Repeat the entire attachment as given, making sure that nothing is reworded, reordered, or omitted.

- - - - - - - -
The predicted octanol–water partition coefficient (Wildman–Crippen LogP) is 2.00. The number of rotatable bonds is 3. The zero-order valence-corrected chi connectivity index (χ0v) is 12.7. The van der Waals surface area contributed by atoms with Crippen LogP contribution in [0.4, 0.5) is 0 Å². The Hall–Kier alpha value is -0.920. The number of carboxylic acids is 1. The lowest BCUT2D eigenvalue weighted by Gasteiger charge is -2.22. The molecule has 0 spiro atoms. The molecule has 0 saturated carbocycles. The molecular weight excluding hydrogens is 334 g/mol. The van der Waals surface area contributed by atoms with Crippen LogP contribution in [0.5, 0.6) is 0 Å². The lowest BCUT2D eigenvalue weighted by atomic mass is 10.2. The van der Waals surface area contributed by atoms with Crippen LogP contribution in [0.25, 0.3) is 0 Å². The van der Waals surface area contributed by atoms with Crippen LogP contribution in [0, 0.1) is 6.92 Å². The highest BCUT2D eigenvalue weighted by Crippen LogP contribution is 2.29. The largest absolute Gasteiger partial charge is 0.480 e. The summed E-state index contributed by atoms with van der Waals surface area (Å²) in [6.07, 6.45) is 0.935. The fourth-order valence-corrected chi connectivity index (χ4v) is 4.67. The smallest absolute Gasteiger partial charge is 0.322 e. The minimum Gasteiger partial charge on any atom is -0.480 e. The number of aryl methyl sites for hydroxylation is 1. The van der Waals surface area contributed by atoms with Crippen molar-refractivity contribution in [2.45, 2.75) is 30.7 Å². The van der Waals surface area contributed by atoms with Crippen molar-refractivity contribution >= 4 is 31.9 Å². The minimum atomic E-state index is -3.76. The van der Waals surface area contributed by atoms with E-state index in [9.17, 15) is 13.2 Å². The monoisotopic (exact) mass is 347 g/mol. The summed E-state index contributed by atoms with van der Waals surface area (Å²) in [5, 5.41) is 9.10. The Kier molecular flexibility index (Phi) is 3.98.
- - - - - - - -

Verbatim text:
The predicted octanol–water partition coefficient (Wildman–Crippen LogP) is 2.00. The number of rotatable bonds is 3. The zero-order valence-corrected chi connectivity index (χ0v) is 12.7. The van der Waals surface area contributed by atoms with Crippen LogP contribution in [0.4, 0.5) is 0 Å². The Hall–Kier alpha value is -0.920. The number of carboxylic acids is 1. The lowest BCUT2D eigenvalue weighted by Gasteiger charge is -2.22. The molecule has 0 spiro atoms. The molecule has 0 saturated carbocycles. The molecular weight excluding hydrogens is 334 g/mol. The van der Waals surface area contributed by atoms with Crippen LogP contribution in [0.5, 0.6) is 0 Å². The lowest BCUT2D eigenvalue weighted by atomic mass is 10.2. The van der Waals surface area contributed by atoms with Crippen LogP contribution in [0.25, 0.3) is 0 Å². The van der Waals surface area contributed by atoms with Crippen LogP contribution in [0, 0.1) is 6.92 Å². The highest BCUT2D eigenvalue weighted by Crippen LogP contribution is 2.29. The largest absolute Gasteiger partial charge is 0.480 e. The summed E-state index contributed by atoms with van der Waals surface area (Å²) in [6.07, 6.45) is 0.935. The fourth-order valence-corrected chi connectivity index (χ4v) is 4.67. The smallest absolute Gasteiger partial charge is 0.322 e. The minimum Gasteiger partial charge on any atom is -0.480 e. The number of aryl methyl sites for hydroxylation is 1. The van der Waals surface area contributed by atoms with Crippen molar-refractivity contribution in [2.45, 2.75) is 30.7 Å². The van der Waals surface area contributed by atoms with Crippen molar-refractivity contribution >= 4 is 31.9 Å². The minimum atomic E-state index is -3.76. The van der Waals surface area contributed by atoms with E-state index in [9.17, 15) is 13.2 Å². The monoisotopic (exact) mass is 347 g/mol. The summed E-state index contributed by atoms with van der Waals surface area (Å²) in [5, 5.41) is 9.10. The Kier molecular flexibility index (Phi) is 3.98.